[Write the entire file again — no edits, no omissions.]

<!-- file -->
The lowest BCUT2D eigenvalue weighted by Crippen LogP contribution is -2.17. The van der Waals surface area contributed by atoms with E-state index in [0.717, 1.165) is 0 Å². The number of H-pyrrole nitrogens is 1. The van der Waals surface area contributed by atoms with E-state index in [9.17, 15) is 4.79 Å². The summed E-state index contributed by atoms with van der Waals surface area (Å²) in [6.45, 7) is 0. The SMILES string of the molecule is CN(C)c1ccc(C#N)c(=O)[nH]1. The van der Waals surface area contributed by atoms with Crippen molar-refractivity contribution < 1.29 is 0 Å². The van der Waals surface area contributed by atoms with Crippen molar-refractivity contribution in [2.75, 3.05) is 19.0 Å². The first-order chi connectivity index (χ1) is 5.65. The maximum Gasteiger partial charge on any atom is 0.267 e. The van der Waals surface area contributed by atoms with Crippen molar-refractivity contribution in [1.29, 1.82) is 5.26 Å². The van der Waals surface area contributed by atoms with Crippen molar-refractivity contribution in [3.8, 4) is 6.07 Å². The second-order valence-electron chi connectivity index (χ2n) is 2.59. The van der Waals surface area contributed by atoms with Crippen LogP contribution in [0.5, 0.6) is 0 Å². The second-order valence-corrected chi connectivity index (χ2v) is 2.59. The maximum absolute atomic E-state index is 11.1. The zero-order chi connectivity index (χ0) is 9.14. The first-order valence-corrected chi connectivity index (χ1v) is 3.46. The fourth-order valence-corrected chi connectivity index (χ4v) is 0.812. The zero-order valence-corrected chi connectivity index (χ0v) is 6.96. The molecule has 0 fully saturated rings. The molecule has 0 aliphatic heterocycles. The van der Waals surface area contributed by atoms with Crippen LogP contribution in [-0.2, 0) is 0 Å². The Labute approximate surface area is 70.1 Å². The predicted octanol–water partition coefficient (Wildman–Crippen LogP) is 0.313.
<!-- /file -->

The lowest BCUT2D eigenvalue weighted by Crippen LogP contribution is -2.17. The van der Waals surface area contributed by atoms with E-state index in [0.717, 1.165) is 0 Å². The number of H-pyrrole nitrogens is 1. The van der Waals surface area contributed by atoms with E-state index in [9.17, 15) is 4.79 Å². The summed E-state index contributed by atoms with van der Waals surface area (Å²) in [6.45, 7) is 0. The SMILES string of the molecule is CN(C)c1ccc(C#N)c(=O)[nH]1. The van der Waals surface area contributed by atoms with Crippen molar-refractivity contribution < 1.29 is 0 Å². The van der Waals surface area contributed by atoms with Crippen molar-refractivity contribution in [2.75, 3.05) is 19.0 Å². The first-order chi connectivity index (χ1) is 5.65. The maximum Gasteiger partial charge on any atom is 0.267 e. The van der Waals surface area contributed by atoms with Crippen molar-refractivity contribution in [1.29, 1.82) is 5.26 Å². The van der Waals surface area contributed by atoms with Crippen molar-refractivity contribution in [3.8, 4) is 6.07 Å². The second-order valence-electron chi connectivity index (χ2n) is 2.59. The van der Waals surface area contributed by atoms with Crippen LogP contribution in [0.5, 0.6) is 0 Å². The second-order valence-corrected chi connectivity index (χ2v) is 2.59. The maximum absolute atomic E-state index is 11.1. The zero-order chi connectivity index (χ0) is 9.14. The first-order valence-corrected chi connectivity index (χ1v) is 3.46. The fourth-order valence-corrected chi connectivity index (χ4v) is 0.812. The zero-order valence-corrected chi connectivity index (χ0v) is 6.96. The molecule has 0 fully saturated rings. The molecule has 0 aliphatic heterocycles. The van der Waals surface area contributed by atoms with Crippen LogP contribution in [-0.2, 0) is 0 Å². The Labute approximate surface area is 70.1 Å². The predicted octanol–water partition coefficient (Wildman–Crippen LogP) is 0.313.